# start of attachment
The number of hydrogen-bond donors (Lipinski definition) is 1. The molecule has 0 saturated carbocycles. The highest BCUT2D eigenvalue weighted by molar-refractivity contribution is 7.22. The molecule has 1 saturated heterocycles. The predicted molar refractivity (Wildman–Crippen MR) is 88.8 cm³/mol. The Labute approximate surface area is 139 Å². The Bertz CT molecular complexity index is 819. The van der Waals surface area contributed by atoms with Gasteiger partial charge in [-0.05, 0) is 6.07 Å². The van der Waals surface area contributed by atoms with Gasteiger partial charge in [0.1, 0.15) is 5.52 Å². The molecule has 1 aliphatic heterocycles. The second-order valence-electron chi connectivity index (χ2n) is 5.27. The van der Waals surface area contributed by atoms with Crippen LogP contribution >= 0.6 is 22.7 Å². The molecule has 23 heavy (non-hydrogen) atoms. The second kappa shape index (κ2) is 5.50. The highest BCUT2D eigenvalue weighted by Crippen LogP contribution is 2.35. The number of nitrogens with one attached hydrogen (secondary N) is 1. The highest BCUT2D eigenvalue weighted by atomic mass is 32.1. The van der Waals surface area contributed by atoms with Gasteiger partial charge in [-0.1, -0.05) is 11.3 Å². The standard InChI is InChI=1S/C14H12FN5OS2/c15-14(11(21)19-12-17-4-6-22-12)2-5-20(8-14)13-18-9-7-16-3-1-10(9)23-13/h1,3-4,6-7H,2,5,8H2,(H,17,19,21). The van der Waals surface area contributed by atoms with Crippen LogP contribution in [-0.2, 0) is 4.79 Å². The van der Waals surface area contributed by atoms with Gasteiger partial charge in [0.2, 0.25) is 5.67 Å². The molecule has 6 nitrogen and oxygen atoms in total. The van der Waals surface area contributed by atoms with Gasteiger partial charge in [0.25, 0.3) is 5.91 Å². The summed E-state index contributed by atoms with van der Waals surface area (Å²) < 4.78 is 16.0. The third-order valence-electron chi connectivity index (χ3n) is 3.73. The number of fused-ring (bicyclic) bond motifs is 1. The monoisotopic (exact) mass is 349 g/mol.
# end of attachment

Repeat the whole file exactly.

The number of hydrogen-bond donors (Lipinski definition) is 1. The molecule has 0 saturated carbocycles. The highest BCUT2D eigenvalue weighted by molar-refractivity contribution is 7.22. The molecule has 1 saturated heterocycles. The predicted molar refractivity (Wildman–Crippen MR) is 88.8 cm³/mol. The Labute approximate surface area is 139 Å². The Bertz CT molecular complexity index is 819. The van der Waals surface area contributed by atoms with Gasteiger partial charge in [-0.05, 0) is 6.07 Å². The van der Waals surface area contributed by atoms with Gasteiger partial charge in [0.1, 0.15) is 5.52 Å². The molecule has 1 aliphatic heterocycles. The second-order valence-electron chi connectivity index (χ2n) is 5.27. The van der Waals surface area contributed by atoms with Crippen LogP contribution >= 0.6 is 22.7 Å². The molecule has 23 heavy (non-hydrogen) atoms. The second kappa shape index (κ2) is 5.50. The highest BCUT2D eigenvalue weighted by Crippen LogP contribution is 2.35. The number of nitrogens with one attached hydrogen (secondary N) is 1. The highest BCUT2D eigenvalue weighted by atomic mass is 32.1. The van der Waals surface area contributed by atoms with Gasteiger partial charge in [-0.1, -0.05) is 11.3 Å². The standard InChI is InChI=1S/C14H12FN5OS2/c15-14(11(21)19-12-17-4-6-22-12)2-5-20(8-14)13-18-9-7-16-3-1-10(9)23-13/h1,3-4,6-7H,2,5,8H2,(H,17,19,21). The van der Waals surface area contributed by atoms with Crippen LogP contribution in [-0.2, 0) is 4.79 Å². The van der Waals surface area contributed by atoms with Gasteiger partial charge in [0.2, 0.25) is 5.67 Å². The molecule has 6 nitrogen and oxygen atoms in total. The van der Waals surface area contributed by atoms with Gasteiger partial charge in [0.25, 0.3) is 5.91 Å². The summed E-state index contributed by atoms with van der Waals surface area (Å²) < 4.78 is 16.0. The third-order valence-electron chi connectivity index (χ3n) is 3.73. The number of fused-ring (bicyclic) bond motifs is 1. The monoisotopic (exact) mass is 349 g/mol.